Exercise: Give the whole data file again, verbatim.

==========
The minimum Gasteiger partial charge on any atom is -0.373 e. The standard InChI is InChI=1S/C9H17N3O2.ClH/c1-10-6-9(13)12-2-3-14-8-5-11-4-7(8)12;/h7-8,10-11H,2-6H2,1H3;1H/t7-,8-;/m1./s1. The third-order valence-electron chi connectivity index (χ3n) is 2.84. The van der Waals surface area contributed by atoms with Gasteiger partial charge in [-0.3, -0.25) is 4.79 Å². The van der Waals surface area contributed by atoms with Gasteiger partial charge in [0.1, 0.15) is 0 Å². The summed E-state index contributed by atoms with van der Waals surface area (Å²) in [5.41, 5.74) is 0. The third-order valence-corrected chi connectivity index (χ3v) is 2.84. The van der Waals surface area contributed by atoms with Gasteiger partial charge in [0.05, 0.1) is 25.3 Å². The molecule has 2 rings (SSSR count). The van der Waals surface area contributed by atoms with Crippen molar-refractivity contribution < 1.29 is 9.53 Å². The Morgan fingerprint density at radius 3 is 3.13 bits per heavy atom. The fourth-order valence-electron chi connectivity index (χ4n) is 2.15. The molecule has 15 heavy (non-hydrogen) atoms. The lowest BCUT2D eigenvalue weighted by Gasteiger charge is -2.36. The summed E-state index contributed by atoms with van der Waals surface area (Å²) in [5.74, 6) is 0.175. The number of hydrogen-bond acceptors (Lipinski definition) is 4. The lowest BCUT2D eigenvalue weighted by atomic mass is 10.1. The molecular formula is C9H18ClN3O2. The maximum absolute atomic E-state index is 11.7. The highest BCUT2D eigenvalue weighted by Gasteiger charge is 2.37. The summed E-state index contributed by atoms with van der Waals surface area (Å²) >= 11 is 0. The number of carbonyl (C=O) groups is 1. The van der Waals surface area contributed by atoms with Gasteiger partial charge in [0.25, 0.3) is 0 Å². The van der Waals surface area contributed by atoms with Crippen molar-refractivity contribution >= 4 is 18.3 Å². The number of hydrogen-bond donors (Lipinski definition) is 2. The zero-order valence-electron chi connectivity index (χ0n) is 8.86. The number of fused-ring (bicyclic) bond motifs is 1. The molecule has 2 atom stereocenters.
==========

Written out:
The minimum Gasteiger partial charge on any atom is -0.373 e. The standard InChI is InChI=1S/C9H17N3O2.ClH/c1-10-6-9(13)12-2-3-14-8-5-11-4-7(8)12;/h7-8,10-11H,2-6H2,1H3;1H/t7-,8-;/m1./s1. The third-order valence-electron chi connectivity index (χ3n) is 2.84. The van der Waals surface area contributed by atoms with Gasteiger partial charge in [-0.3, -0.25) is 4.79 Å². The van der Waals surface area contributed by atoms with Gasteiger partial charge in [0.1, 0.15) is 0 Å². The summed E-state index contributed by atoms with van der Waals surface area (Å²) in [5.41, 5.74) is 0. The third-order valence-corrected chi connectivity index (χ3v) is 2.84. The van der Waals surface area contributed by atoms with Gasteiger partial charge in [0.05, 0.1) is 25.3 Å². The molecule has 2 rings (SSSR count). The van der Waals surface area contributed by atoms with Crippen molar-refractivity contribution < 1.29 is 9.53 Å². The Morgan fingerprint density at radius 3 is 3.13 bits per heavy atom. The fourth-order valence-electron chi connectivity index (χ4n) is 2.15. The molecule has 15 heavy (non-hydrogen) atoms. The lowest BCUT2D eigenvalue weighted by Gasteiger charge is -2.36. The summed E-state index contributed by atoms with van der Waals surface area (Å²) in [5.74, 6) is 0.175. The number of hydrogen-bond acceptors (Lipinski definition) is 4. The lowest BCUT2D eigenvalue weighted by atomic mass is 10.1. The molecular formula is C9H18ClN3O2. The maximum absolute atomic E-state index is 11.7. The highest BCUT2D eigenvalue weighted by Gasteiger charge is 2.37. The summed E-state index contributed by atoms with van der Waals surface area (Å²) >= 11 is 0. The number of carbonyl (C=O) groups is 1. The van der Waals surface area contributed by atoms with Gasteiger partial charge in [0.25, 0.3) is 0 Å². The van der Waals surface area contributed by atoms with Crippen molar-refractivity contribution >= 4 is 18.3 Å². The number of hydrogen-bond donors (Lipinski definition) is 2. The zero-order valence-electron chi connectivity index (χ0n) is 8.86. The number of fused-ring (bicyclic) bond motifs is 1. The molecule has 2 atom stereocenters.